Tuesday, October 6, 2020

Tripping Over Research

 By Kathryn Lane

Planning a research trip!

Research is a must for scientists and academic writers who either “publish or perish”. And it’s also a necessary activity for people who pen non-fiction, historical fiction, and science fiction.

But what about genre writers?

To me, authenticity is important in novels. Without it, readers lose interest. Plot, characters, setting, and time period are important elements that often should be augmented with research. For example, a character with a particular illness must be presented authentically, so research of symptoms and treatments could be important.

Sagrada Familia Basilica 

As a suspense and mystery author, I delve into police procedures, murder weapons, guns and how to use them, and even the interior of ambulances. Settings form an important element in my novels I often place my stories in foreign countries. To make the reader feel they are experiencing that locale, I do online research. Before completing a manuscript, I take a trip, camera in tow, to check out my locations. I want to verify I’ve described the environment as accurately as possible, including geography, culture, architecture, historical facts, or even practical items such as how the police are organized in another country.

Before completing my last novel, Revenge in Barcelona, my husband and I traveled to Spain. We spent time imbibing the culture, sampling the food, verifying historical tidbits, and touring architectural sites I’d built into the story. Plus a friend in Barcelona set up a meeting with an antiterrorism agent (who remained anonymous) to discuss the various police and counterterrorism forces working in Catalonia, the part of Spain where the tale happens.

Cave Art from Aurignac

Early in the manuscript, I had protagonist Nikki Garcia and her fiancé visit Franco-Cantabrian caves containing paleolithic art. I’d built scenes where the antagonist followed them, just out of sight, through these isolated parks. I’d personally visited the caves to get them right. While editing the manuscript, I realized the cave section did not fit the story or add real intrigue. It was an information dump. So I cut that adventure, retaining only a couple of passing mentions to the antiquity of cave art since it’s in keeping with Nikki’s character and her love of ancient archaeological history.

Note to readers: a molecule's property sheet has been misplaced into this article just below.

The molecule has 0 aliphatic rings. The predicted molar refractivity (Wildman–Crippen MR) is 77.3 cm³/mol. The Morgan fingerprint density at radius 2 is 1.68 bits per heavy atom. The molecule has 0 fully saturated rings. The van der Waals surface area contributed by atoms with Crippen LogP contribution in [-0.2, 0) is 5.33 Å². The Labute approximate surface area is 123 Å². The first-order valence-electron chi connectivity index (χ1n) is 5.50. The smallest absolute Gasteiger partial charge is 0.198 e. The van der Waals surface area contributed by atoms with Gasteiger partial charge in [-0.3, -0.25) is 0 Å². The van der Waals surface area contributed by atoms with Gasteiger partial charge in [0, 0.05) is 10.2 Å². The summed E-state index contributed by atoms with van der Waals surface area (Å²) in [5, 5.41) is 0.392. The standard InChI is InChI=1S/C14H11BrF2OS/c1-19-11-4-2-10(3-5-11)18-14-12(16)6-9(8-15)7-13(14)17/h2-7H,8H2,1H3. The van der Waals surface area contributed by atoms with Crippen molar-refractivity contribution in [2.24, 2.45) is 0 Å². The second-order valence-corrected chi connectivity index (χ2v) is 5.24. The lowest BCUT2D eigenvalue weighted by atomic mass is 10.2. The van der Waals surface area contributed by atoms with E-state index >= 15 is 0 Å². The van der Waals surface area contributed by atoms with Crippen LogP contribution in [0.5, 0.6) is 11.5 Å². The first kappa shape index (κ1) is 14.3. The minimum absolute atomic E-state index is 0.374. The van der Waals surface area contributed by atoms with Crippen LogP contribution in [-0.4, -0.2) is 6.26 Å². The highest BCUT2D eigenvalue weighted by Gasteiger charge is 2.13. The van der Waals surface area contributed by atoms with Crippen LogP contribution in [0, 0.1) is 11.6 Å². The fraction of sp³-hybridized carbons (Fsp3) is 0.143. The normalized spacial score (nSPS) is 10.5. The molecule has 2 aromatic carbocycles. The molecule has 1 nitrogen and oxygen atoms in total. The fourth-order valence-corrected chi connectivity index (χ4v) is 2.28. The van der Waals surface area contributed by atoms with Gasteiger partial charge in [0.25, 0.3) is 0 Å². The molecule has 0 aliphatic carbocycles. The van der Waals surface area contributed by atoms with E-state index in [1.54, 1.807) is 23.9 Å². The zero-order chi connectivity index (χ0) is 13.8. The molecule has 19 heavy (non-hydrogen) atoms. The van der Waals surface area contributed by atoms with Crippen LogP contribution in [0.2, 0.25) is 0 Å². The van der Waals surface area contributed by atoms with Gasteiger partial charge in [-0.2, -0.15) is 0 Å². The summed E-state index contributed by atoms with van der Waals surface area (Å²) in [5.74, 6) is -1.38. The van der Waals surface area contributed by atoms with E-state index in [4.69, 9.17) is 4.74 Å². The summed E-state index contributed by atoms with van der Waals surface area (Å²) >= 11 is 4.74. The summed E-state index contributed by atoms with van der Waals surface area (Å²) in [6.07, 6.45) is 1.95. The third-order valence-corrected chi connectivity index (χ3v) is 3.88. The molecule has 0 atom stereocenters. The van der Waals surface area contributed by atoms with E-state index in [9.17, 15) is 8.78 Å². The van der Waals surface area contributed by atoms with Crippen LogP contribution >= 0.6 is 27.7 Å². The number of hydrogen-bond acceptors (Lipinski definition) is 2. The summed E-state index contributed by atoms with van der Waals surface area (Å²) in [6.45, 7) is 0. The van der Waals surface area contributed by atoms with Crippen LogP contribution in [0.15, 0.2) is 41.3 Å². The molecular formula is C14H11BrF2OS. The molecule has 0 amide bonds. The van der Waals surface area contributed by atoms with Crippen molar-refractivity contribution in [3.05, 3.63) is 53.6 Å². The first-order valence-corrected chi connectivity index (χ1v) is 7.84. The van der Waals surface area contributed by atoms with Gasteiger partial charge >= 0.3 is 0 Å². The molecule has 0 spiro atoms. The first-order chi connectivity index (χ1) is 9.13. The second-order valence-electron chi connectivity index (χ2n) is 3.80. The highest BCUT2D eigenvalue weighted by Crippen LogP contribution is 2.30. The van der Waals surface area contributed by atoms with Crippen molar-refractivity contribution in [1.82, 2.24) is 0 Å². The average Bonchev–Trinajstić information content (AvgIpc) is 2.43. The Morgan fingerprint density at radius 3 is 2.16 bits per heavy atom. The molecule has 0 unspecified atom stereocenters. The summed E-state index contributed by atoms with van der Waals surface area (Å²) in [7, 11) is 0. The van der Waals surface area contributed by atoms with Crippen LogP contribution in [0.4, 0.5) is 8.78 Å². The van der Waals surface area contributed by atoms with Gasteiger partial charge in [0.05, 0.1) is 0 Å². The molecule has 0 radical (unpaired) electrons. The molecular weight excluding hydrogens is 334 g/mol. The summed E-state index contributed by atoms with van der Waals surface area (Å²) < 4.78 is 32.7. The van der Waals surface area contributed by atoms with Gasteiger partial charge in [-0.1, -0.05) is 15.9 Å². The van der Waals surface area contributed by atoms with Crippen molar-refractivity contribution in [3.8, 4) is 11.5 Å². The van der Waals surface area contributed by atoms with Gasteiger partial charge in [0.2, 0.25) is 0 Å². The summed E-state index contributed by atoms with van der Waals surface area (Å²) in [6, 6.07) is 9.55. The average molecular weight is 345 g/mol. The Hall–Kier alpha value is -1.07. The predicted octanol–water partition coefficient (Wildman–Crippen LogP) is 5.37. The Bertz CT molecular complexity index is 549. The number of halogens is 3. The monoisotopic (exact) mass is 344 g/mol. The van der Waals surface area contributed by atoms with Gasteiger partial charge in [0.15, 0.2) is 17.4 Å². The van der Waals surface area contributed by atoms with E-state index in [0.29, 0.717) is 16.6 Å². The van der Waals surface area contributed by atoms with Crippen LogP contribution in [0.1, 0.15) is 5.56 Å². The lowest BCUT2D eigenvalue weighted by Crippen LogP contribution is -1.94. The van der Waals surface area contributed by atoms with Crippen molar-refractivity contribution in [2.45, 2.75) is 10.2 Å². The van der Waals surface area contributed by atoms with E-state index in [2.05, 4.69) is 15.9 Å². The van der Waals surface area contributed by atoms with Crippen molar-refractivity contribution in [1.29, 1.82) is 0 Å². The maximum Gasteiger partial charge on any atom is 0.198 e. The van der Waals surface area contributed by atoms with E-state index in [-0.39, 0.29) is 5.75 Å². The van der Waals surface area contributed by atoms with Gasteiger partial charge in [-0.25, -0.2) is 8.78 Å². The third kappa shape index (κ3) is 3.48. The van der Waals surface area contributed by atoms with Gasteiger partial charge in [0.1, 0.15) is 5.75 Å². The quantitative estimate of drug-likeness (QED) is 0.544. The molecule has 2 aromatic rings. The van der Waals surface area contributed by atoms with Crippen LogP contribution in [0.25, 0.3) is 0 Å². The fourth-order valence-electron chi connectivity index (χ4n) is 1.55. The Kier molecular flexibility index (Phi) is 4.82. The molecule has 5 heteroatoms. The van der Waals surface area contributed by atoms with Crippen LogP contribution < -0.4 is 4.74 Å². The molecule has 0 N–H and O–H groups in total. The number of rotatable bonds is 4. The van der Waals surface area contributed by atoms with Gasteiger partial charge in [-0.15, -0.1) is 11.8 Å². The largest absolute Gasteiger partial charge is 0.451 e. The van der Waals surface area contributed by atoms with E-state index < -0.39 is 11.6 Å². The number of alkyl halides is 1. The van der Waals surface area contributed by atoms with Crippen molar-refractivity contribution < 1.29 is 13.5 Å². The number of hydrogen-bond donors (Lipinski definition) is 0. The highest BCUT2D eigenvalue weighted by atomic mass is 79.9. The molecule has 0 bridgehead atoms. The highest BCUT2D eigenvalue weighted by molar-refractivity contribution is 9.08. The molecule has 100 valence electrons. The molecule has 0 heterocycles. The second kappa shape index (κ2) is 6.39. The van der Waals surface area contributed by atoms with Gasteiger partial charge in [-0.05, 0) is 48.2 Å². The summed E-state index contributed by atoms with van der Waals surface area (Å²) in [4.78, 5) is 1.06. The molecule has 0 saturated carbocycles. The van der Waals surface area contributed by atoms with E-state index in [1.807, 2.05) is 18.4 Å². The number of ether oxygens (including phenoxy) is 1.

How did I realize I had an info dump? Following my rule that research incorporated into fiction should be balanced, I’d highlighted my research in yellow as I wrote to keep track of it. Upon editing the work, the unnecessary research popped out I was literally tripping over my research.


Have you ever researched so intensely that you’ve incorporated an information dump into your writing?


Photo credits: Map - courtesy of glenn-carstens-peters-ZWD3Dx6aUJg-unsplash.

Façade of Sagrada Familia Basilica, Cave Art from Aurignac, and Nikki Garcia Trilogy by Kathryn Lane. 


Kathryn’s books – The Nikki Garcia Mystery Series and her short story collection – Backyard Volcano. All available on Amazon. https://www.amazon.com/dp/B082H96R11

Kathryn Lane started out as a starving artist. To earn a living, she became a certified public accountant and embarked on a career in international finance with a major multinational corporation. After two decades, she left the corporate world to plunge into writing mystery and suspense thrillers. In her stories, Kathryn draws deeply from her Mexican background as well as her travels in over ninety countries.




  1. Information dumps are the easiest thing to do when we get caught up in learning about something new. Your method of highlighting is one of the best to catch them.

    1. Thanks, Debra. I've learned the hard way how easy information dumps can be!


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